Flower Structure: The flower or “bud” is the smokable, trichome covered section of the cannabis plant. In a dispensary, the best quality flowers are often referred to as private reserves or top shelf, with other grades been the mid-shelf and bottom-shelf flowers. Here are some easily identifiable characteristics of each flower grade:

  • The top-shelf flowers are characterized by their geometrical buds and their sticky or spongy feel.
  • The mid-shelf flowers have varying characteristics based on their curing duration and might be dry or wet, possibly contains a few stems.
  • The bottom-shelf flowers are the lowest grade quality having a brownish or off-color appearance, are very dry to the touch, and have an earthy odor due to poor environmental conditions, which cause the oxidation of THC to CBN (cannabinol).

Trichome Density: Trichomes are the resinous hair-like structures on the buds of the cannabis plant. They are the reservoirs of THC, and asides been the source of the “high,” they protect the plant from pests, insects and the sun.

  • Oodles of trichomes often identify high-quality cannabis, while
  • Mid-shelf flowers, by their moderately defined frosty trichomes; and,
  • Bottom-shelf flowers by their low or almost absent trichomes.

Trim: Trimming in cannabis cultivation is the act of shearing off long leaves from the plant, post-harvest. As unimportant as this might seem, trimming is an essential aspect of the aesthetic value and grade quality of the plant. High-quality cannabis often comes with a good trim, while low or mid-quality usually have less time put into their care.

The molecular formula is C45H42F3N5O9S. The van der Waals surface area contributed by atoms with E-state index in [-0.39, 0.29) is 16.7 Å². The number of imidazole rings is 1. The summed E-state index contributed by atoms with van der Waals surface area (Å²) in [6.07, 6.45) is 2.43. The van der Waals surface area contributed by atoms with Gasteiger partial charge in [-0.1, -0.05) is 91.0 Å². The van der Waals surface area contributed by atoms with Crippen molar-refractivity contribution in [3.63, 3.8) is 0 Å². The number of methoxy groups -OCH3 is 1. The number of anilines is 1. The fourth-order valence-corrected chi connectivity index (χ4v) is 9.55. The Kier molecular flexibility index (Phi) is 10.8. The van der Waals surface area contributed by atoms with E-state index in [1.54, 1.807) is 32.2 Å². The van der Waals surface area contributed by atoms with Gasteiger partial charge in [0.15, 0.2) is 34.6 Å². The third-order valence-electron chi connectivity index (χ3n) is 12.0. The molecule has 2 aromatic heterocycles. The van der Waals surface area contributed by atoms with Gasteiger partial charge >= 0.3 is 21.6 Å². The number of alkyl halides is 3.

Terpene profile: Terpenes are the compounds in all plants responsible for their distinctive aroma. In cannabis, they work synergistically with compounds to produce the effect and therapeutic benefits of the plant. Due to their strong odor, they also help ward off the plant’s predators.

Sprays and Pesticides: Although the use of chemical pesticides in the cultivation of cannabis plants is illegal, some cannabis growers go against the law. Asides the potential health risks of ingesting chemical residues, the presence of such residues or diseases could give an inkling to the quality of the cannabis.

Burn: In the determination of cannabis’ quality through examining the burn and ash consistency, the method of curing is a considerable factor. High-quality cannabis is most times cured for an adequate period to expel excess moisture, causing it to burn well without quenching. While for the low-quality grades, the curing process is most times hurried through, and hence, moisture content remains relatively high.

Ash Color: In terms of ash color, high-quality cannabis burns pure white, mid-quality burns light grey, and low-quality burns dark grey or black ash. Similar to the grind test, the consistency of the ash can also be used to determine its quality – does it stay clumped, or does it scatter?

Flavor and Effect: Each grade quality has its distinct burn flavor and effect owed to its phytochemical levels. Therefore, this is a crucial factor to consider when evaluating cannabis quality.

In conclusion, regardless of the purpose for acquiring cannabis, the quality purchased should be of utmost importance, not just for its efficiency but for the health of the end-consumer.